Occupying the 1890 apartment building where Sigmund Freud lived and worked for almost half a century, the Sigmund Freud Museum in Vienna has reopened after a €4m expansion aimed at reinventing the birthplace of psychoanalysis for a new generation.
Berggasse 19 is also “a memorial of the darkest days of history”, says the museum’s director Monika Pessler, since the Freud family left the property in flight from the Nazi regime in June 1938. Their possessions, including the famous consulting couch, followed them into exile to London, where they now reside in the Freud house-museum in Hampstead. Presiding over a museum with scant original objects, Pessler describes herself as a “queen without land”.
However, the “presence of absence” is crucial to the museum concept in Vienna, she says. Though the waiting room to Freud’s practice is recreated with original furniture donated in the 1970s by his daughter Anna, the place where the couch stood remains empty. The redesign by Hermann Czech, Walter Angonese and Artec Architects has opened up the family’s private apartment on the mezzanine level for the first time. The restoration makes traces of their past use visible, for example peeling back the layers of paint on the walls of Freud’s former treatment room to reveal his preferred deep red.
The permanent exhibition has doubled in size, with renovated displays on the theory of psychoanalysis and Freud’s family life. A newly constructed staircase traces the history of the house through Freud’s diary entries, unpublished during his lifetime, that document his reactions to the First World War, the death of his daughter Sophie from Spanish flu in 1920 and the Nazi annexation of Austria in 1938. A gallery adjoining the refurbished foyer is dedicated to his four sisters who were murdered in Nazi concentration camps, while his brother survived the Holocaust.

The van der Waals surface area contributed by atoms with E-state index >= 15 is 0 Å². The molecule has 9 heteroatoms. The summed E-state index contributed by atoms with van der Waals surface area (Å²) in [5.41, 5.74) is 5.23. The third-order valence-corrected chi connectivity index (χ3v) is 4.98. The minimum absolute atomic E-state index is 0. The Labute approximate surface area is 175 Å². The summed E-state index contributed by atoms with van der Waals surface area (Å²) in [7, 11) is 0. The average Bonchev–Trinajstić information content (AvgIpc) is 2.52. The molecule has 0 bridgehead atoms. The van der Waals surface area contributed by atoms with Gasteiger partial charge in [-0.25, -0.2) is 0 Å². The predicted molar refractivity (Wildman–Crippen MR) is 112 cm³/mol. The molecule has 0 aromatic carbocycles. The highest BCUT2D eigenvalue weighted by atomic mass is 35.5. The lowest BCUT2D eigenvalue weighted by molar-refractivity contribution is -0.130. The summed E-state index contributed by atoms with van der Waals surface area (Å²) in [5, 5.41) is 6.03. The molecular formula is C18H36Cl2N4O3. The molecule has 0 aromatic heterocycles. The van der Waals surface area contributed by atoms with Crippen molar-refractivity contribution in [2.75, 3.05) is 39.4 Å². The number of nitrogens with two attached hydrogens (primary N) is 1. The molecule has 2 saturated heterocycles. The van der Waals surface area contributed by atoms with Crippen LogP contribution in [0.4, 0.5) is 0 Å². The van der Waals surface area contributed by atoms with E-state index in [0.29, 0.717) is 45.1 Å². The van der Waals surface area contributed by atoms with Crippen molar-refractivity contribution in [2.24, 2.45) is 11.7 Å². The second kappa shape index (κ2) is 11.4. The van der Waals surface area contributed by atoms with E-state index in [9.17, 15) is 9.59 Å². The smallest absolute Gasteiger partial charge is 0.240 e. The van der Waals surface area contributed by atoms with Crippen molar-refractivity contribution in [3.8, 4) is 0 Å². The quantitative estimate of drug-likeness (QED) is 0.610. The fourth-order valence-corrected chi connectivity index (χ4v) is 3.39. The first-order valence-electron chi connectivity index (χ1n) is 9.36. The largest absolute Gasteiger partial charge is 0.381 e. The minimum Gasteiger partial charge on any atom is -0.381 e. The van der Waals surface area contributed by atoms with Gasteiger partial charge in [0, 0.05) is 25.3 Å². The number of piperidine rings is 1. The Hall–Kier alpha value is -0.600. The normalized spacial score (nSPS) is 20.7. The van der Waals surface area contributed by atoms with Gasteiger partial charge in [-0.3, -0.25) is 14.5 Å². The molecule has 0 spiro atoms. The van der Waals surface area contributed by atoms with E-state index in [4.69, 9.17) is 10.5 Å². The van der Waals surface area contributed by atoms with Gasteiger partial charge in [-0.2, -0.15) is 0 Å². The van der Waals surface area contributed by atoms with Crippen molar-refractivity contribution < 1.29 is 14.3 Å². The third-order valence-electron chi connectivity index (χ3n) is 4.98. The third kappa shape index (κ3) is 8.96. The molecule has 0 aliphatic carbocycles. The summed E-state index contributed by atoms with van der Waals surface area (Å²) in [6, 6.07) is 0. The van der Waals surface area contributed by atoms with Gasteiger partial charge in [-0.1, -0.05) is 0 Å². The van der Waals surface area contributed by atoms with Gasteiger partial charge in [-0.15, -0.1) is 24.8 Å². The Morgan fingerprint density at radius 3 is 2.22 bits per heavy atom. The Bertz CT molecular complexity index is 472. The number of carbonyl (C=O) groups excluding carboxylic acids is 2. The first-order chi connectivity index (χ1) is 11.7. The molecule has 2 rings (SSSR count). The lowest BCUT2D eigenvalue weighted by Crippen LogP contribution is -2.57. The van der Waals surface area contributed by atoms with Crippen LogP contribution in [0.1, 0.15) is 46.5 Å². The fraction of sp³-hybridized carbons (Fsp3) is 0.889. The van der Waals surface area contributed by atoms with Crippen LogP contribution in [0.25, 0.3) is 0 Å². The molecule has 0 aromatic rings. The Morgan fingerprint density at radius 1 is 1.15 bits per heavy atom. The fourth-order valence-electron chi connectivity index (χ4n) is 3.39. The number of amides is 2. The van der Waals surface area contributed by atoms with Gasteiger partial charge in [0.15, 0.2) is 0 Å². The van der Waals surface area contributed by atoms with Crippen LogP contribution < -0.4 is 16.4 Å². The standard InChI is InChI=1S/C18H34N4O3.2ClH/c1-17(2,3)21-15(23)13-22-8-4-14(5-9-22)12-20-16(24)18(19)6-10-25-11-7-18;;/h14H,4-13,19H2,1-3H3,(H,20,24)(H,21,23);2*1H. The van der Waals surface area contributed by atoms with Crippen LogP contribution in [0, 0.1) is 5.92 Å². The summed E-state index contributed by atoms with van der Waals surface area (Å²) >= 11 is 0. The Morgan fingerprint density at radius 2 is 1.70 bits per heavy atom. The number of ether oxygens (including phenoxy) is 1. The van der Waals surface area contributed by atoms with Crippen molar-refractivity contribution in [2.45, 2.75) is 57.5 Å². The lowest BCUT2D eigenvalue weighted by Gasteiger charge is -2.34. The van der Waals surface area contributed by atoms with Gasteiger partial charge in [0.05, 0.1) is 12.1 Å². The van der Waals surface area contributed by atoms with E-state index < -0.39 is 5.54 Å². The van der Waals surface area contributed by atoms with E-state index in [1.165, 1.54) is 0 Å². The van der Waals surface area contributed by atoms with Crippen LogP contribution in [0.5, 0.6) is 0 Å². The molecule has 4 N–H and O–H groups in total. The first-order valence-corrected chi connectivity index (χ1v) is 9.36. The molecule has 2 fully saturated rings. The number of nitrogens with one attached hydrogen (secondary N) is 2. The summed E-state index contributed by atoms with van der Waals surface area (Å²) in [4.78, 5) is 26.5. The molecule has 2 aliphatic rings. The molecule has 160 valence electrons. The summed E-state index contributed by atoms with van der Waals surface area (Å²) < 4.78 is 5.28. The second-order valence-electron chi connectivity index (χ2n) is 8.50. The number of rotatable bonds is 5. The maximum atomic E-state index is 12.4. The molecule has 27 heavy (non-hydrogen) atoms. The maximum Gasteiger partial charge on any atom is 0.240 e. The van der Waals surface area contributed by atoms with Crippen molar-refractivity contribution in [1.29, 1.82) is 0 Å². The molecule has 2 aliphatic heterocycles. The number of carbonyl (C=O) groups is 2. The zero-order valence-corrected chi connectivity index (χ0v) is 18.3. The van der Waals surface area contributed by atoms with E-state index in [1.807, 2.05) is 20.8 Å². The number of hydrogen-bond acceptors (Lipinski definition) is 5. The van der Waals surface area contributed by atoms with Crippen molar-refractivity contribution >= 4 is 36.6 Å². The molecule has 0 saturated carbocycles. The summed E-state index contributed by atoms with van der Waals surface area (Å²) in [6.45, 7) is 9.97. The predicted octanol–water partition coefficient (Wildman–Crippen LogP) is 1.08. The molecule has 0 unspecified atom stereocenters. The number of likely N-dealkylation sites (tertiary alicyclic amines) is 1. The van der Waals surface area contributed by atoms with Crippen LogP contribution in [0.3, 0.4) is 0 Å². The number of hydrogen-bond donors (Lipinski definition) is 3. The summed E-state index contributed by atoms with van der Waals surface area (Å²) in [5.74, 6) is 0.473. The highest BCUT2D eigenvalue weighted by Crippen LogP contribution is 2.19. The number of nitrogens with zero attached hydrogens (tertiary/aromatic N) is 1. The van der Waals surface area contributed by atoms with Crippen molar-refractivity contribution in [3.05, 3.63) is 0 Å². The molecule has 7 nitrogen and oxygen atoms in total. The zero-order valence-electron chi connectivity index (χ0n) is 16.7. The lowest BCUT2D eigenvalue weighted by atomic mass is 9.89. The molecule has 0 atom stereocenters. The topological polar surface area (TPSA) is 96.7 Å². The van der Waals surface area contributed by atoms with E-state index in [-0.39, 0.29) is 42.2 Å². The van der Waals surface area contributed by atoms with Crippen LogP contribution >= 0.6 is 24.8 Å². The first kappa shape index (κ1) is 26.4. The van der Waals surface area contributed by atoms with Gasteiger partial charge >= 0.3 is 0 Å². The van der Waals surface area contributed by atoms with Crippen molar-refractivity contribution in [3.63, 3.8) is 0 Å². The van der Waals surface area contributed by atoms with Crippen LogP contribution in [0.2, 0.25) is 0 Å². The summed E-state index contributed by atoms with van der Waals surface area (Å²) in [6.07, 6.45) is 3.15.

The upper ground floor, where Freud wrote The Interpretation of Dreams (1899) and first received patients for the “talking cure”, has been transformed from offices into a public showcase for the museum’s collection of conceptual art, established in the 1990s by the artist Joseph Kosuth. Pessler says she conceived the exhibition, Hidden Thoughts of a Visual Nature, as a “counterpoint to the white cube”, in which the works suggest different themes of psychoanalysis. They include a metal couch sculpture by Franz West and a neon light installation by Pier Paolo Calzolari bearing the word “avido”, Italian for covetous.
Formerly the museum’s only dedicated art exhibition space, the Berggasse 19 storefront is showing a new installation by Robert Longo of a crashing wave—an image that assumes new significance in light of the coronavirus crisis, Pessler says. The financial storm will be “hard for all cultural institutions”, she thinks, but is especially “unlucky timing” for a museum completing a major capital campaign.
Of the Sigmund Freud Museum’s 110,000 annual visitors before the refurbishment, 90% were tourists. The revamp, funded by the city of Vienna, the Austrian federal government and private donors, added new facilities to support those numbers, including an event space, shop and café. With only 20% of the former visitors expected after reopening, the museum will shift its focus towards programming for local audiences, Pessler says, although she hopes “it will be possible to welcome people from all over the world again”.
At a time of upheaval and angst, the public’s desire for human connection may be stronger now than ever, she says. “It’s very important to stand as a person in the empty former treatment room and to know that people laid on the couch and told Freud about their anxieties. You can feel that, and you can give so much more information, if you have this analogue experience.”